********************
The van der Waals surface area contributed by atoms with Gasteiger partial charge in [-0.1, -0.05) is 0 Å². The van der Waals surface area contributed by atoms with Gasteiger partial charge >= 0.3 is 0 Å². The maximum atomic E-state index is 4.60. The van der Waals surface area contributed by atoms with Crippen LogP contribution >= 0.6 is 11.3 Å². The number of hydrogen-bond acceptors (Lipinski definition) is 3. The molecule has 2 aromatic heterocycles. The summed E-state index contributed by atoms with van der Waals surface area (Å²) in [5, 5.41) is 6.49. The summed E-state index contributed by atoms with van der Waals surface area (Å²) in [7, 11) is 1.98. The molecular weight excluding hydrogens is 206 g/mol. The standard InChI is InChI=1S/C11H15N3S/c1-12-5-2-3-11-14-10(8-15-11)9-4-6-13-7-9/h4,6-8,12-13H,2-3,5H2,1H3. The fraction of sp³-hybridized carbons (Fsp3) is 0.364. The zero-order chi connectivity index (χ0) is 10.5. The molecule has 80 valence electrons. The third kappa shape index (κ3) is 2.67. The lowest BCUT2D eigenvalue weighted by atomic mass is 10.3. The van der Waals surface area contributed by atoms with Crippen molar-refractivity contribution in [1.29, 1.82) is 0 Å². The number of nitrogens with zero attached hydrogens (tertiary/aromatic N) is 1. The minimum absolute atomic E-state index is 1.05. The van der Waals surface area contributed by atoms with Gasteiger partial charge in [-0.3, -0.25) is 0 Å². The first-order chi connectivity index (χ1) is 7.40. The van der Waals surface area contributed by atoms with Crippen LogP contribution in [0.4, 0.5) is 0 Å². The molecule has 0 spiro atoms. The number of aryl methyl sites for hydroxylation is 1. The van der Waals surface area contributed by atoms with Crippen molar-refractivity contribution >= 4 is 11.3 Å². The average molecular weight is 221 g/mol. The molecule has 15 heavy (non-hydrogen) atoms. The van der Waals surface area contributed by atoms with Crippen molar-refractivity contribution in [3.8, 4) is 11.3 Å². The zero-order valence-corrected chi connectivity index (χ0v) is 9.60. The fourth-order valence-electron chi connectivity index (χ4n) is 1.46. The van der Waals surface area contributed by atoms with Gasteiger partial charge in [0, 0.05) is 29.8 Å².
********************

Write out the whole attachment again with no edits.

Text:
The van der Waals surface area contributed by atoms with Gasteiger partial charge in [-0.1, -0.05) is 0 Å². The van der Waals surface area contributed by atoms with Gasteiger partial charge >= 0.3 is 0 Å². The maximum atomic E-state index is 4.60. The van der Waals surface area contributed by atoms with Crippen LogP contribution >= 0.6 is 11.3 Å². The number of hydrogen-bond acceptors (Lipinski definition) is 3. The molecule has 2 aromatic heterocycles. The summed E-state index contributed by atoms with van der Waals surface area (Å²) in [5, 5.41) is 6.49. The summed E-state index contributed by atoms with van der Waals surface area (Å²) in [7, 11) is 1.98. The molecular weight excluding hydrogens is 206 g/mol. The standard InChI is InChI=1S/C11H15N3S/c1-12-5-2-3-11-14-10(8-15-11)9-4-6-13-7-9/h4,6-8,12-13H,2-3,5H2,1H3. The fraction of sp³-hybridized carbons (Fsp3) is 0.364. The zero-order chi connectivity index (χ0) is 10.5. The molecule has 80 valence electrons. The third kappa shape index (κ3) is 2.67. The lowest BCUT2D eigenvalue weighted by atomic mass is 10.3. The van der Waals surface area contributed by atoms with Crippen molar-refractivity contribution in [1.29, 1.82) is 0 Å². The number of nitrogens with zero attached hydrogens (tertiary/aromatic N) is 1. The minimum absolute atomic E-state index is 1.05. The van der Waals surface area contributed by atoms with Gasteiger partial charge in [-0.3, -0.25) is 0 Å². The first-order chi connectivity index (χ1) is 7.40. The van der Waals surface area contributed by atoms with Crippen LogP contribution in [0.4, 0.5) is 0 Å². The molecule has 0 spiro atoms. The number of aryl methyl sites for hydroxylation is 1. The van der Waals surface area contributed by atoms with Crippen molar-refractivity contribution >= 4 is 11.3 Å². The average molecular weight is 221 g/mol. The molecule has 15 heavy (non-hydrogen) atoms. The van der Waals surface area contributed by atoms with Crippen molar-refractivity contribution in [3.8, 4) is 11.3 Å². The zero-order valence-corrected chi connectivity index (χ0v) is 9.60. The fourth-order valence-electron chi connectivity index (χ4n) is 1.46. The van der Waals surface area contributed by atoms with Gasteiger partial charge in [0, 0.05) is 29.8 Å².